Here is a page from a fairly recently published translation of the Tzetel Katan that has accompanying elucidations as well as prayers and exercises. While this doesn't point to a source per se for the Noam Elimelech's advice, it does shed some light on this method of clearing one's thoughts.
"You should immediately say, with all of your might: "HaCana'ani, HaChiti..."
Perhaps the reason for this is as the Bnei Yisaschar writes (Mamarei Chodshei Kislev-Teves, mamar 4, Hallel v'Hodaah, in the name of the Seer of Lublin), that the seven nations conquered by Yisroel are the seven sefiros of the Sitra Achra, the Side of Evil (corresponding to the seven sefiros of holiness), in the following order: HaCana'ani - Chesed; HaChiti - Gevurah; HaEmori - Tiferes; HaPrizi - Netzach; HaChivi - Hod; HaYivusi - Yesod; HaGirgoshi - Malchus.
WE CAN FURTHER EXPLAIN THIS, AS FOLLOWS:
Cana'ani is related to the word hachna'ah - "humility". However, this is a sort of meekness that originates from the forces of evil (kelipos). It is opposite the ideal state, in which a person's heart is "lifted up in the way of God" (Divrei HaYamim 17:6).
Chiti, from the word chet - "fear" (חת). This causes a person to constantly fear that his repentance is not effective.
Emori, from the word emor - "speak". This force does not stop speaking to a person for a minute, trying to subtly entice him and trap him in various types of sin.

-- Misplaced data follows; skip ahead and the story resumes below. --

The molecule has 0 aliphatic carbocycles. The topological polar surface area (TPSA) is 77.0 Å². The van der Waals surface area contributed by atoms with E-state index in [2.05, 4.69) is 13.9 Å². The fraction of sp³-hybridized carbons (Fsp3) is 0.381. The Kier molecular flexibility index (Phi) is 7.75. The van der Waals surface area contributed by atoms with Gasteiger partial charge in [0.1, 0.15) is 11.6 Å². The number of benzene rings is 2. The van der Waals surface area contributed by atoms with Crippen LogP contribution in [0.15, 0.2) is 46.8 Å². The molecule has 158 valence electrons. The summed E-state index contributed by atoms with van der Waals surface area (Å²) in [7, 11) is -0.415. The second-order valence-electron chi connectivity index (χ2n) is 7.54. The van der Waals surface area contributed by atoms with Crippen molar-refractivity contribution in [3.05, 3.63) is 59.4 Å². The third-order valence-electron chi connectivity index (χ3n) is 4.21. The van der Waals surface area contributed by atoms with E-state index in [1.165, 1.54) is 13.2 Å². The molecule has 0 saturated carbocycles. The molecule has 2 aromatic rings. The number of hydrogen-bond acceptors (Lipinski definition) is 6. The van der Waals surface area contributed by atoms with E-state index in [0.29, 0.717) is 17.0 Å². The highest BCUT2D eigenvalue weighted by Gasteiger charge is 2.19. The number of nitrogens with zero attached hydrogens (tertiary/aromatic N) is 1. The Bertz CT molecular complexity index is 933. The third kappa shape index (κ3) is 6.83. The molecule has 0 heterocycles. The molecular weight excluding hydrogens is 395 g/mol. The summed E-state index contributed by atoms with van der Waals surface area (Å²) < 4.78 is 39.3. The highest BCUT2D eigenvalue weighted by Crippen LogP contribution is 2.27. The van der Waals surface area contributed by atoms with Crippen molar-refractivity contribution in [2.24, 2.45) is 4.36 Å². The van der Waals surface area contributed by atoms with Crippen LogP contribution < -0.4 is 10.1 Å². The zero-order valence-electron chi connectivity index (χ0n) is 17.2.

Prizi, from the word "unwalled" (as in "unwalled cities" - ערי הפרזות). This relates to the trait of watonness; that is, when a person does not seek to be bound to his Creator, but imagines that he do whatever he desires.
Chivi, from the Aramaic word for "snake" (חיוא). It schemes like the primordial Serpent, first trying to seduce a person to sin. Then it bites him repeatedly [with negative feelings of guilt and remorse].
Yivusi, from the word "to trample" (as in Tehillim 60:14). It seeks to trample and annihilate a person from this world and the next.
Girgoshi, from the word girushin - "divorce." It constantly floods a person's mind with foreign thoughts in order to break his connection to God and prayer. In addition, when a person is in the middle of doing a mitzvah, it suddenly wants to kill him, and applies various schemes and evil thoughts to prevent him from completing his deed.
These are the forces of impurity that a person must be wary of. (Madanei Melech on Tzetel Katan, 5)